Eurocode 8 specifies a minimum percentage of mass to be of interest in the spectral calculation.
If 90% of the mass is not interested, the software allows a complementary mode to be taken into account. It is a fictitious mode affected by the mass not excited by the studied modes and affected by the spectral acceleration associated with the last studied mode.
It has been shown that neglecting modes distorts the results (see 1st example in D.7.2).
D.7.4.4 Spectral Calculation and CQC Combinations
The spectral calculation allows to obtain the structural effects (efforts, displacements...) of each mode. Then, according to the statistical distribution of the earthquake according to the frequencies (defined by the regulatory spectrum), the effects are combined in order to obtain the statistical response of the structure to an earthquake.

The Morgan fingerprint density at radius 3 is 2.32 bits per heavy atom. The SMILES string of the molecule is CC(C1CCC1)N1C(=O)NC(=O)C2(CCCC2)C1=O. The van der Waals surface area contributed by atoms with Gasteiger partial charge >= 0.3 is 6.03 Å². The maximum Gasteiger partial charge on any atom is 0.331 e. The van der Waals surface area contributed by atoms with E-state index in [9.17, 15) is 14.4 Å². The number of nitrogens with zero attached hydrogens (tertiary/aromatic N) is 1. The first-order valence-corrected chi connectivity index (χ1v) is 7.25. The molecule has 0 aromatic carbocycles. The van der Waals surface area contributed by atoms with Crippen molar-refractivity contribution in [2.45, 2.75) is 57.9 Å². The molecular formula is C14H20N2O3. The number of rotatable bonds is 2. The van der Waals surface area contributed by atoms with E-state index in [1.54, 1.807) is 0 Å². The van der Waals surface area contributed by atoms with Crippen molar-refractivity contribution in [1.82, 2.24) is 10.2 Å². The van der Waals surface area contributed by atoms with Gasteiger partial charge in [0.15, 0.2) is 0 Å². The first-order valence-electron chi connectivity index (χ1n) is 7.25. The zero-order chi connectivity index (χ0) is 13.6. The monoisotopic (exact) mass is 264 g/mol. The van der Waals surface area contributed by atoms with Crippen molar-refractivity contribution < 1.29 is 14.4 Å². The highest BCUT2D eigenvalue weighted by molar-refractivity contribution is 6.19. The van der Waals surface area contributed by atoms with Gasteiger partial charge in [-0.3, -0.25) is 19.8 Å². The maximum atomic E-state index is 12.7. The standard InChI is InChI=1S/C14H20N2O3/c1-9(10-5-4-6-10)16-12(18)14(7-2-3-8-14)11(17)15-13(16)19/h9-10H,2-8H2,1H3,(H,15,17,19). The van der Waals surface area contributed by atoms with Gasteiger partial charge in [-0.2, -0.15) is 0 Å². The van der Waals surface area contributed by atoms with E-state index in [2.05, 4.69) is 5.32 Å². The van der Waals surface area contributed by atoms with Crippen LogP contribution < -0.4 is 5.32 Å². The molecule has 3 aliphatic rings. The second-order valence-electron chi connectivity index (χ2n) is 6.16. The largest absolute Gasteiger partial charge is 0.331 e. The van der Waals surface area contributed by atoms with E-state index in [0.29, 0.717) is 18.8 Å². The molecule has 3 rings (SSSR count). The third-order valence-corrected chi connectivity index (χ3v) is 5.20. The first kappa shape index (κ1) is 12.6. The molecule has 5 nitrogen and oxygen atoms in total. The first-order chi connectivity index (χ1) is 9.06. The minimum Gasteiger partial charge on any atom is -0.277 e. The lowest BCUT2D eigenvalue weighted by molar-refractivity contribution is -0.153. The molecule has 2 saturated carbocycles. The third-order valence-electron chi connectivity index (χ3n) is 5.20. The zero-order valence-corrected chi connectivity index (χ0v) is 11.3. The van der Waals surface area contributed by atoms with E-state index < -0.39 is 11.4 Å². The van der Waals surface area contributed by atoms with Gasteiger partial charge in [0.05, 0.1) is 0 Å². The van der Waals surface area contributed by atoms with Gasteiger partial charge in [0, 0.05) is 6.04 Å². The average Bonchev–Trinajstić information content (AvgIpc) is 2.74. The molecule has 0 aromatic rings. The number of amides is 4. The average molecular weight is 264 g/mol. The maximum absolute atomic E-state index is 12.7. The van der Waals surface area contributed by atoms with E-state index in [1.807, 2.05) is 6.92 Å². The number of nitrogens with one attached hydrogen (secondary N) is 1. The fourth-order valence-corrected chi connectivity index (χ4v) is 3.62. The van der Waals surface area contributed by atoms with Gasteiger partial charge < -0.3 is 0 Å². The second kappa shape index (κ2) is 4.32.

The combination of the different unit modal calculations is done according to the CQC or SRSS mode, the theoretical definition of which is provided in Part 1  Chapter 2.
It is important to differentiate between the regulatory spectra used in construction (which are generally dimensioning spectra) and those used for bridges (which are elastic spectra).
We go from the second to the first by dividing by a behavior coefficient (equal to or higher than 1.5) which takes into account the plasticity of the structure. The values of the behavior coefficients are defined by Eurocode 8.
In all spectral calculations, it is important to be sure that the damping of the structure is well defined. Depending on the software, the damping is assigned to modes or materials. In the second case, the mode damping will depend on the participation of each material in the deformation of the considered mode.
Caution, if we want to attribute a damping in the springs modeling the soil, this corresponds to a study of type soilstructure dynamic interaction, and it is not possible to use a dimensioning spectrum, only an elastic spectrum.
Finally, as indicated in C16.8, a different behavior coefficient can be assigned to each direction.